And who is not doing his job in this case? President Obama, whose words ring increasingly hollow. Should he not have long since set in motion measures to shake up and reform NHSTA?

Written by LeisureGuy

16 September 2014 at 1:30 pm

What it looks like when a government agency fails in its mission

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Many government agencies have been so underfunded and so subjected to industry manipulation that they are no longer even pretending to fulfill their responsibilities to the public. One of these, as Hilary Stout, Danielle Ivory, and Rebecca Ruiz point out in the NY Times, is the National Highway Traffic Safety Administration:

General Motors published an article in February on its Chevrolet website trumpeting an achievement certain to help sell a lot of cars.

Its 2014 Chevys had earned more five-star overall safety ratings in a new car assessment program than had any other brand.

The next day, G.M. began recalling millions of its cars for a deadly ignition defect, and by August, six of the eight five-star Chevrolet models had been recalled for a variety of safety issues, including defects in air bags, brakes and steering. Five had been recalled multiple times.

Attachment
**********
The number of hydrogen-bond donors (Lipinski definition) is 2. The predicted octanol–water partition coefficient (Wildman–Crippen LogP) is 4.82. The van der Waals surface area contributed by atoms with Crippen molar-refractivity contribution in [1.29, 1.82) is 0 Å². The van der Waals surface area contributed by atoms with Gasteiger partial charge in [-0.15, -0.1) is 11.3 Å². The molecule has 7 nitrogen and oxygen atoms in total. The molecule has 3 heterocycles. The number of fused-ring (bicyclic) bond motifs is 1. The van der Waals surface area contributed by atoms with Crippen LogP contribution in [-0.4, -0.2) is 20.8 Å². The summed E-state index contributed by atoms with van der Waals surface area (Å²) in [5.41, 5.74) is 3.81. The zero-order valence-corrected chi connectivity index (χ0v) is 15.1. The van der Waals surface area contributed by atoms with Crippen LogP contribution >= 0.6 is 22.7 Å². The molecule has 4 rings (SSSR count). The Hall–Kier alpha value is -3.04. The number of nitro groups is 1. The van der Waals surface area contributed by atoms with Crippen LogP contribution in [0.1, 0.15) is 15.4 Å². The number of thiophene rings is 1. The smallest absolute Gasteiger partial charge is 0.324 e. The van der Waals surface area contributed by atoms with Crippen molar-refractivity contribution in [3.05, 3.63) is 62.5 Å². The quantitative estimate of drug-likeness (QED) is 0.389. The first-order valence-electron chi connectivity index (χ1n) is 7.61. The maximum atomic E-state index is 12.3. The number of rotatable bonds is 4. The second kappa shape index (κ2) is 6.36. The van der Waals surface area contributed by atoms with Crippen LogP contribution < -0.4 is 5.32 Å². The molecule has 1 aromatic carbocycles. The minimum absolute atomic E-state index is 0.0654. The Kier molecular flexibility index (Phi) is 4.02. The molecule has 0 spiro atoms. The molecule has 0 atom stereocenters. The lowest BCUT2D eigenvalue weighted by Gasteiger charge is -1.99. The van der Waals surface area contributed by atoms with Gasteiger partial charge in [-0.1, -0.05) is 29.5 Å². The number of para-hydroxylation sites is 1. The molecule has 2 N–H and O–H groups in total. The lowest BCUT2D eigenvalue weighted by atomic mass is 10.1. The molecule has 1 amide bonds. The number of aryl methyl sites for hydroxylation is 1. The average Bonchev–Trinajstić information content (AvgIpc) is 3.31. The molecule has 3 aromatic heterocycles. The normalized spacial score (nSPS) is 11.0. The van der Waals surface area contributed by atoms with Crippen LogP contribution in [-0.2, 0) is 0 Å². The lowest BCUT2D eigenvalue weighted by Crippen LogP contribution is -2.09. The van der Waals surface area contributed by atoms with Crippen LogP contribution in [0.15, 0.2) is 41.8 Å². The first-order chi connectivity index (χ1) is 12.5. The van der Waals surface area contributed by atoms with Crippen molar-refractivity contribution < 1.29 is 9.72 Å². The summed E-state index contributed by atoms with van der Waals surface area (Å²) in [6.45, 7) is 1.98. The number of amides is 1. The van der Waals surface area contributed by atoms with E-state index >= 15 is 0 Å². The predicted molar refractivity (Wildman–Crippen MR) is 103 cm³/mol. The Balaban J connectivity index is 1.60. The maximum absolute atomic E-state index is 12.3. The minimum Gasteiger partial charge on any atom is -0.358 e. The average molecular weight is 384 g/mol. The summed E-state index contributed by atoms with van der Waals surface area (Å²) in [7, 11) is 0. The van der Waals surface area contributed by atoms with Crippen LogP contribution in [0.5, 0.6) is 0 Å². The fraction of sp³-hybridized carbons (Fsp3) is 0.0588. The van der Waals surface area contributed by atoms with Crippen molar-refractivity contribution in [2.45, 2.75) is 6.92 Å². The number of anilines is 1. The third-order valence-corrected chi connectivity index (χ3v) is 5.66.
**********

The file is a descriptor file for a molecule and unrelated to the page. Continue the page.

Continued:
It was an embarrassing turn — but not just for the embattled automaker. The stellar rankings had been awarded by the federal regulatory agency that is mandated by Congress to ensure the safety of automobiles.

The agency, the National Highway Traffic Safety Administration, has a record of missteps that goes well beyond its failure to detect an ignition switch defect in several models of G.M. cars now linked to at least 13 deaths.

An investigation by The New York Times into the agency’s handling of major safety defects over the past decade found that it frequently has been slow to identify problems, tentative to act and reluctant to employ its full legal powers against companies.

The Times analyzed agency correspondence, regulatory documents and public databases and interviewed congressional and executive branch investigators, former agency employees and auto safety experts. It found that in many of the major vehicle safety issues of recent years — including unintended acceleration in Toyotas, fires in Jeep fuel tanks and air bag ruptures in Hondas, as well as the G.M. ignition defect — the agency did not take a leading role until well after the problems had reached a crisis level, safety advocates had sounded alarms and motorists were injured or died.